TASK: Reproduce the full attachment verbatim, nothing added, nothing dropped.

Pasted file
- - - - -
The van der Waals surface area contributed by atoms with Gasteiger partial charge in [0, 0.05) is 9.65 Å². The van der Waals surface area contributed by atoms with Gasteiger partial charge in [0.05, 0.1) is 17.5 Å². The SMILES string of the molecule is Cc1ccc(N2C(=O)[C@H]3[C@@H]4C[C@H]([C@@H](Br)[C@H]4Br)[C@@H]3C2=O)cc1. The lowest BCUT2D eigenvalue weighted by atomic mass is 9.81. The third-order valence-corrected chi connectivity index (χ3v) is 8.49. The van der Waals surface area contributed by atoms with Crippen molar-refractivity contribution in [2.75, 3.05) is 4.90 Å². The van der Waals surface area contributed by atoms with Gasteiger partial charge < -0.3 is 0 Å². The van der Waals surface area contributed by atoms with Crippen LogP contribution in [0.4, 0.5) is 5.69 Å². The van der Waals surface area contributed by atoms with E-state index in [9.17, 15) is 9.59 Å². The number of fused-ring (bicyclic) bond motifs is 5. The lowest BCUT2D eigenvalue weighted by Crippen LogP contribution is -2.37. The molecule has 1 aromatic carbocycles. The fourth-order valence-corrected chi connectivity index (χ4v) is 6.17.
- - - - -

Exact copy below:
The van der Waals surface area contributed by atoms with Gasteiger partial charge in [0, 0.05) is 9.65 Å². The van der Waals surface area contributed by atoms with Gasteiger partial charge in [0.05, 0.1) is 17.5 Å². The SMILES string of the molecule is Cc1ccc(N2C(=O)[C@H]3[C@@H]4C[C@H]([C@@H](Br)[C@H]4Br)[C@@H]3C2=O)cc1. The lowest BCUT2D eigenvalue weighted by atomic mass is 9.81. The third-order valence-corrected chi connectivity index (χ3v) is 8.49. The van der Waals surface area contributed by atoms with Crippen molar-refractivity contribution in [2.75, 3.05) is 4.90 Å². The van der Waals surface area contributed by atoms with Gasteiger partial charge < -0.3 is 0 Å². The van der Waals surface area contributed by atoms with Crippen LogP contribution in [0.4, 0.5) is 5.69 Å². The van der Waals surface area contributed by atoms with E-state index in [9.17, 15) is 9.59 Å². The number of fused-ring (bicyclic) bond motifs is 5. The lowest BCUT2D eigenvalue weighted by Crippen LogP contribution is -2.37. The molecule has 1 aromatic carbocycles. The fourth-order valence-corrected chi connectivity index (χ4v) is 6.17.